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4 Cards in this Set

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Describe cases of spatial patchiness which could limit herbivores’ ability to consume plants.
Spatial patchiness of plants may protect them from herbivory. For example, New Hampshire USA, the plants on cliffs are patchy. It could be costly for herbivores to find enough of any one plant type to survive here.
Explain how short-term (phenological) and long-term (successional) temporal variation in plant availability could act to control the impact of herbivores on vegetation.
Plant resources can also be temporally patchy - This makes enough of the suitable plant material hard to find. For example, fruit trees act seasonally.

-Short term: At different seasons, there are very different affordances for herbivores attacking apple trees for example.

-Long Term (Successional): At longer timescales, vegetation types replace each other at a site, and adjacent patches of the habitat may be at very different stages in the process because disturbances are also patchy in time and space.
Use instances of abiotic disturbances (e.g. fire) and stochastic variation in conditions (e.g. mast and non-mast years) to explain further limitations on herbivory.
Abiotic disturbances can effect herbivore consumption habits.

-Fires, at the end of a hot dry summer, can cause habitat fragmentation. This is likely to remove a lot of food from the ecosystem. This comes at a time when herbivore populations are large (at the end of summer) and plant quality is declining. If you are a generalist, you can switch diet. For Gouldian finches, that lose seeds during fires, they move unpredictably from patch to patch as each is burned. If you are less mobile, you will be more effected by these fires.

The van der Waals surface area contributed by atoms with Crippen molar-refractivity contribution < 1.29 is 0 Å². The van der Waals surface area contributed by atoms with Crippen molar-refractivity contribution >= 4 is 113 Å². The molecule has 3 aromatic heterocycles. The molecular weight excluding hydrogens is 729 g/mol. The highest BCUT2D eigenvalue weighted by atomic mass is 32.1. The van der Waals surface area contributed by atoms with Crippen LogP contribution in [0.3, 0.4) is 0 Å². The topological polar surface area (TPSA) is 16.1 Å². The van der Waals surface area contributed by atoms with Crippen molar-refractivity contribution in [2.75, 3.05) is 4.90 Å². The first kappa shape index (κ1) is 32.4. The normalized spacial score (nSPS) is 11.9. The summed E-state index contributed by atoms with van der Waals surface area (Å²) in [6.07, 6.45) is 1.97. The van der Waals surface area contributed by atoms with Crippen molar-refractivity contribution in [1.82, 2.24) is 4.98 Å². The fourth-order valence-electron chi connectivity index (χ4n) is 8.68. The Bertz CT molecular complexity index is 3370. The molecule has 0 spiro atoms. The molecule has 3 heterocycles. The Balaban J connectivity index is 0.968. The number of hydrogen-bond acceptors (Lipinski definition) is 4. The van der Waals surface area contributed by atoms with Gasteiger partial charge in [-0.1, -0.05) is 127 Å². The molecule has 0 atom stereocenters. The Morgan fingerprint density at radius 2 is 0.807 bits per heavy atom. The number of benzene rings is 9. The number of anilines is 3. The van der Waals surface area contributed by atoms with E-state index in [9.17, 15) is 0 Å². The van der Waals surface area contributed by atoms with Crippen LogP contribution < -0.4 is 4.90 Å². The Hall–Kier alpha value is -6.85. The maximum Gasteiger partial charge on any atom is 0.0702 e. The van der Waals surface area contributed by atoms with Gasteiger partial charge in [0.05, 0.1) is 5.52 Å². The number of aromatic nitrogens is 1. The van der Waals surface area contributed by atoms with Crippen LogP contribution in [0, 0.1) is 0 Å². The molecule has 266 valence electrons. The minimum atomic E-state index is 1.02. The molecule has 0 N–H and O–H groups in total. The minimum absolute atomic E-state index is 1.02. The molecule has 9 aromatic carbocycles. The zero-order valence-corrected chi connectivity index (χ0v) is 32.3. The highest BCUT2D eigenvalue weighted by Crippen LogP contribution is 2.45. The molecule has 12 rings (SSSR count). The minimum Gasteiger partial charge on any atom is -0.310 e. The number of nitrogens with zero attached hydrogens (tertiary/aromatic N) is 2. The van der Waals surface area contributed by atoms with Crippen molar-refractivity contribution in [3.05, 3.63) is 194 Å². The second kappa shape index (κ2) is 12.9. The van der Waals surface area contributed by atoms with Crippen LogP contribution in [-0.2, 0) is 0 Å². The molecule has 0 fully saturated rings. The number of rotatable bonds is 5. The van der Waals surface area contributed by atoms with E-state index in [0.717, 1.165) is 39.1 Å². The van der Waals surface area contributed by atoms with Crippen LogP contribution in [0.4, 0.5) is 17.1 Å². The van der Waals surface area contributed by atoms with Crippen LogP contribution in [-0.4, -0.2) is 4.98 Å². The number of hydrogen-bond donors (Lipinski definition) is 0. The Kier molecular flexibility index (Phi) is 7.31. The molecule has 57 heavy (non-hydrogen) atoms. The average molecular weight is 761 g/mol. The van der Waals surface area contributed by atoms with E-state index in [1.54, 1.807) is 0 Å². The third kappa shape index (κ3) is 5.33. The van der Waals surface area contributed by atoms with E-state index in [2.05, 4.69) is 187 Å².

-Variation in growing seasons can effect herbivores as well. Hot summers result in good fruit production that can increase populations of herbivores. For example, the population of voles in Northern Europe that carry disease increase after hot summers and good fruit production years. Consequently, disease spikes up.
Describe and explain how herbivore digestive morphology, physiology, and mutualistic associations permit specialized cases of improved feeding efficiency.
-The digestibility of plant tissue can be difficult for herbivores since most plant sugar production goes to the structural material cellulose. Cellulose is bonded in such a way that it cannot be easily broken down. Therefore, plants offer only a small proportion of useful nutrients.

-Hindgut fermenters: rely on bacteria in the caecum and colon to liberate nutrients from plant material
-Because hindgut fermenters are less energy efficient, they have to seek out higher quality foods and experience more competition.
-Hindgut fermenters have gradually lost biodiversity due to its inefficiency.

-Ruminant Mammals - Have an extra set of fermenting organisms in the foregut which releases energy rich fatty acids for absorption. They also chew more and have some hindgut fermentation.
-The higher efficiency of ruminants have allowed them to dominate small mammal leaf eating niches (larger species can gain enough efficiency just from size not digestive tract specialization).